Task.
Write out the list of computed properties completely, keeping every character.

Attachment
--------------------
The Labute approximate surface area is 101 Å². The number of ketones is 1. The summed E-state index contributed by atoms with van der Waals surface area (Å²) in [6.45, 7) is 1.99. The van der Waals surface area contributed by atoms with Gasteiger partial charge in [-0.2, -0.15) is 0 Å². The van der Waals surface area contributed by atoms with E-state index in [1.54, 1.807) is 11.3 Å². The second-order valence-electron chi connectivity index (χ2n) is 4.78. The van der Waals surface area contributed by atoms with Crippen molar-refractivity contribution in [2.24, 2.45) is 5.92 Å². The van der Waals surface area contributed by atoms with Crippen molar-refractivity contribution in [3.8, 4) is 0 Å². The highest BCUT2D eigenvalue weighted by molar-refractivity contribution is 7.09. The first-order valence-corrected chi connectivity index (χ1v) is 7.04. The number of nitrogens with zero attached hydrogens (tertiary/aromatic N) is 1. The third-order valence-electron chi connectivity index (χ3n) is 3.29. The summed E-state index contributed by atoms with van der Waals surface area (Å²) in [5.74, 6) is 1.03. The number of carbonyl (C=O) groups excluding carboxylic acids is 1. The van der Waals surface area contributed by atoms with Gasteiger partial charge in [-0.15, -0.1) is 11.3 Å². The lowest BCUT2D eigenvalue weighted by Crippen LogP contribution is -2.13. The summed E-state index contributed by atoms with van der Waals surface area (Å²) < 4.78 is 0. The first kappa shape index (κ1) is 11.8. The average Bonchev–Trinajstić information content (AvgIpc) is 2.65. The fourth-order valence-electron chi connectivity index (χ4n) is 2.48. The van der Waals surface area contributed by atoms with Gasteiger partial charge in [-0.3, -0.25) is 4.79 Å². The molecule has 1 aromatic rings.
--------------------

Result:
The Labute approximate surface area is 101 Å². The number of ketones is 1. The summed E-state index contributed by atoms with van der Waals surface area (Å²) in [6.45, 7) is 1.99. The van der Waals surface area contributed by atoms with Gasteiger partial charge in [-0.2, -0.15) is 0 Å². The van der Waals surface area contributed by atoms with E-state index in [1.54, 1.807) is 11.3 Å². The second-order valence-electron chi connectivity index (χ2n) is 4.78. The van der Waals surface area contributed by atoms with Crippen molar-refractivity contribution in [2.24, 2.45) is 5.92 Å². The van der Waals surface area contributed by atoms with Crippen molar-refractivity contribution in [3.8, 4) is 0 Å². The highest BCUT2D eigenvalue weighted by molar-refractivity contribution is 7.09. The first-order valence-corrected chi connectivity index (χ1v) is 7.04. The number of nitrogens with zero attached hydrogens (tertiary/aromatic N) is 1. The third-order valence-electron chi connectivity index (χ3n) is 3.29. The summed E-state index contributed by atoms with van der Waals surface area (Å²) in [5.74, 6) is 1.03. The number of carbonyl (C=O) groups excluding carboxylic acids is 1. The van der Waals surface area contributed by atoms with Gasteiger partial charge in [-0.15, -0.1) is 11.3 Å². The lowest BCUT2D eigenvalue weighted by Crippen LogP contribution is -2.13. The summed E-state index contributed by atoms with van der Waals surface area (Å²) < 4.78 is 0. The first kappa shape index (κ1) is 11.8. The average Bonchev–Trinajstić information content (AvgIpc) is 2.65. The fourth-order valence-electron chi connectivity index (χ4n) is 2.48. The van der Waals surface area contributed by atoms with Gasteiger partial charge in [-0.3, -0.25) is 4.79 Å². The molecule has 1 aromatic rings.